The LRS recommended the line extend from Fenchurch Street to serve the east Thames, with stations planned at:
- St. Katharine’s Dock
- Wapping (near the East London Line station)
- Surrey Docks North (near the current Jubilee Canada Water station)
- Millwall (near the current Canary Wharf station)
- North Greenwich (now North Greenwich Jubilee station)
- Custom House (now a DLR station and soon to be a Crossrail station)
- Woolwich Arsenal (a NR and now DLR station)
- Thamesmead West
- Thamesmead Central
An alternative route from Custom House to Thamesmead via Beckton was also proposed.
During the course of the planning process the GLC and LT were also getting more innovative, and the eastern Fleet line powers included provision for one of the cross-Thames tunnels between Custom House and Woolwich to be designed at mainline gauge, and to potentially be built early to enable North Woolwich Line trains to run through to Woolwich. Another option was an early continuation to Plumstead to facilitate through passenger and possibly freight trains ahead of the Fleet line.
The River line proposal made it into the London Docklands Strategic Plan (LDSP) of 1976, its ‘spinal’ character closely reflecting the earlier plans from the ‘Docklands’ report. Unfortunately, the related land use and economic growth benefits weren’t adequately established in the LDSP, so for once this was a case of a railway scheme being ahead of the underlying economic and spatial strategy that justified it.
The LDSP didn’t have dense enough proposed centres of community and economic activity to justify much more than a tram, but unfortunately there was a Tube-scale cost attached to the rail project.
Not that it mattered. The chances of these plans being turned into reality were low in the mid-1970s. There were always going to be central Government and Treasury limits to permitted expenditure, and this was made plainer from 1976 when the UK financial crises put severe caps on total government expenditures.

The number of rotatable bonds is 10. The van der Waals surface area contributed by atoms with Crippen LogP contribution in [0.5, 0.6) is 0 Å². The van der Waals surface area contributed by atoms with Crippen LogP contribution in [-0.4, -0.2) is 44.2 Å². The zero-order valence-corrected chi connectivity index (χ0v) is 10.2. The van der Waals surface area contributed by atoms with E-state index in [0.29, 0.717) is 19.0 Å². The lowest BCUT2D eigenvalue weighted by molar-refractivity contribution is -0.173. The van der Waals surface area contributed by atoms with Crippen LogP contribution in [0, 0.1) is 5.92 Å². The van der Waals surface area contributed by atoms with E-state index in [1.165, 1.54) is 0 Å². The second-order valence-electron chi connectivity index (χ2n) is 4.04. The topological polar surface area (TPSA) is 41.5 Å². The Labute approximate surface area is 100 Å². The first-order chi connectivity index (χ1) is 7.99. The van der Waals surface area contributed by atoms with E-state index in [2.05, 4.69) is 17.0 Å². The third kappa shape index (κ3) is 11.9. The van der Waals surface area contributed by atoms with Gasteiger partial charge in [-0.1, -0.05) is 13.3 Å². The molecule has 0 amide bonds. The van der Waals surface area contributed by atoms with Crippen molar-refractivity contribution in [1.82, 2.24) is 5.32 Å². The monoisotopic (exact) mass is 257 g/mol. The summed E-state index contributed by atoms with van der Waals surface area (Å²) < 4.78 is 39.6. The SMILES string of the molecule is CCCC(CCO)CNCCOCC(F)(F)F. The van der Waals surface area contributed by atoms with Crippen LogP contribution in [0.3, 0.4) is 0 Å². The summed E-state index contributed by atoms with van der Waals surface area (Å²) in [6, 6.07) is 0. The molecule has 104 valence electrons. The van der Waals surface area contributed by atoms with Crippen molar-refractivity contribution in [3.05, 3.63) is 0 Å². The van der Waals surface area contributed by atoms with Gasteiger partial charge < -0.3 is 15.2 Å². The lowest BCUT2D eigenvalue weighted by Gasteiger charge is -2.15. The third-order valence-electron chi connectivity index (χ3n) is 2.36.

Fleet to Jubilee
With Fleet line stage I being scheduled to open in 1977 in time for Queen Elizabeth II’s Silver Jubilee, Horace Cutler – by then the GLC’s new Leader – announced the renaming of the Fleet line as the Jubilee line. This cost London Transport £50,000 in 1977 prices, worth £310,000 in today’s money.
Notwithstanding this political indulgence, the very tight fiscal situation in the economically turbulent 1970s, plus labour strikes and fitting-out problems, meant that actual opening of the line was delayed until 1979, two years after the Jubilee celebrations. Furthermore high inflation throughout the 1970’s meant that all the monies planned for stages II, III, and IV had been spent on completing stage I to Charing Cross by 1979. Initially budgeted at £35m in 1971 prices, stage I ended up costing £90m by 1979 (£325m at current prices). Despite this, the Jubilee quickly achieved one of its principal objectives, abstracting away almost half of the Bakerloo’s passengers south of Baker Street.